At least I think it did. See, like a lot of late 90s movies The Negotiator all used an easy to decipher formula that didn’t leave much to the imagination. It’s a film built around a singular gimmick (“What if a hostage negotiator took hostages”) which is executed brilliantly for the time it lasts…but like The Taking of Pelham 123, the sheen wears off once the story stretches on and the characters and plot become more and more ridiculous. Maybe in ’98 this film didn’t seem so cheesy at times, but there are some serious leaps in logic that this film presents that I had to chortle at. Yes, I chortled.
But, still, this is an entertaining film. Its popcorn entertainment and seeing Samuel L. Jackson’s eyes bug out of his head as he hells to get attention never gets old and he and Spacey really have a great little rapport going on. It’s not a pairing you think of happening often, but the overall chemistry of a buddy-buddy cop type situation was there. As such the film is at the very least Recommended if you’ve never seen it. It’s not something you see airing on TV too often so unless you’ve seen the trailer you might be in for a gem of the late 90s that not many talk about anymore.
Warner Home Video releases The Negotiator on Blu-ray with…well, not much really. The set itself arrives in a standard Elite Blu-ray case without any kind of frills aside from the usual insert for firmware upgrades. Disc art mimics the cover and the film, as with most Warner titles, auto-loads so you can access the menu via pop-up if you so desire.
Video is a VC-1 encoded 1080p transfer and for its age it looks quite remarkable. There are some sequences that look soft and dated but I was really blown away by how sharp and detail laden close-up shots of characters faces were. There were a few moments where you saw little more than Jackson’s eye and a bit of his face lit by some light source and the detail just popped off the screen. It’s not a flawless transfer as it appears to just be the source material presented here without any real clean-up, but overall it’s very impressive for what it is.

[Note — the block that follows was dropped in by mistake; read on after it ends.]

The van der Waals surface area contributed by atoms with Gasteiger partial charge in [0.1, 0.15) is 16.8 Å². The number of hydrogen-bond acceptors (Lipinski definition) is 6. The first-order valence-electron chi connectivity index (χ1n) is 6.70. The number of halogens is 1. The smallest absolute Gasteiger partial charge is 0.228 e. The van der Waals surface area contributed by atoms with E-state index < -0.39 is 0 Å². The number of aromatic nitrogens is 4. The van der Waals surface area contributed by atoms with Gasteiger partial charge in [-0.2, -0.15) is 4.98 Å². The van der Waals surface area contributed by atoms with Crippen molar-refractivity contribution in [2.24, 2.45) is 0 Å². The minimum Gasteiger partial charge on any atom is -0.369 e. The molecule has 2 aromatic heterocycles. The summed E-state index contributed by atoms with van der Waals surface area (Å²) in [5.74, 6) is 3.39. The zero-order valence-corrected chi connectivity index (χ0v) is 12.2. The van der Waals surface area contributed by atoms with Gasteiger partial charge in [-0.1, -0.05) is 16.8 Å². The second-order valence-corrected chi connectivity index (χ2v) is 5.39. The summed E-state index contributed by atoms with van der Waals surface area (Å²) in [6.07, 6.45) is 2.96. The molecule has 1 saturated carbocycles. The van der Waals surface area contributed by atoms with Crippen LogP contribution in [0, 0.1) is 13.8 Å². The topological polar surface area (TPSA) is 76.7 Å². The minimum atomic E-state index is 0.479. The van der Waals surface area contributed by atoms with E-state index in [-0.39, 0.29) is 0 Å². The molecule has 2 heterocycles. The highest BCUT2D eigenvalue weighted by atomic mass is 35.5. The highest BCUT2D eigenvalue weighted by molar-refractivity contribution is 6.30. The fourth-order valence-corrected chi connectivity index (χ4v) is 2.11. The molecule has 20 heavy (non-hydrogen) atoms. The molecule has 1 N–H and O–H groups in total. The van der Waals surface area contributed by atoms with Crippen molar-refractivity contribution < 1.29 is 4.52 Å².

Audio is a TrueHD 5.1 mix that is rather timid, but still decent all the same. There’s plenty of LFE output here with helicopters, guns, and all the usual action movie staples, but the sound effects have an annoying habit of landing on top of dialogue rather than underneath it, making for some hard-to-hear segments. Overall it’s a solid mix with dialogue front and center but, like the video transfer, it has some flaws that will stand out if you watch it loudly or on a big enough TV.
Extras? Feh. Who needs em’! That seems to be the idea here, anyway, as there’s only two and they’re ported over from the DVD:
The 11th Hour (6:51, SD) – stories from real negotiators
On Location (16:28, SD) – making-of featurette
Some interesting comments from both pieces, but not a whole lot to sink your teeth into as far as production on the movie is concerned. Oh and of course there’s that stupid Theatrical Trailer (2:33).
Overall a Rental only. Chances are you can pick up the original DVD (snapper only case though, as I recall) for around $5, but if you want the Blu-ray treatment it’ll cost you a tiny bit more. It may be worth it depending on how much you enjoy the film, however, as the TrueHD mix isn’t too bad and the VC-1 transfer can be quite impressive at times.
The Negotiator is now available on Blu-ray.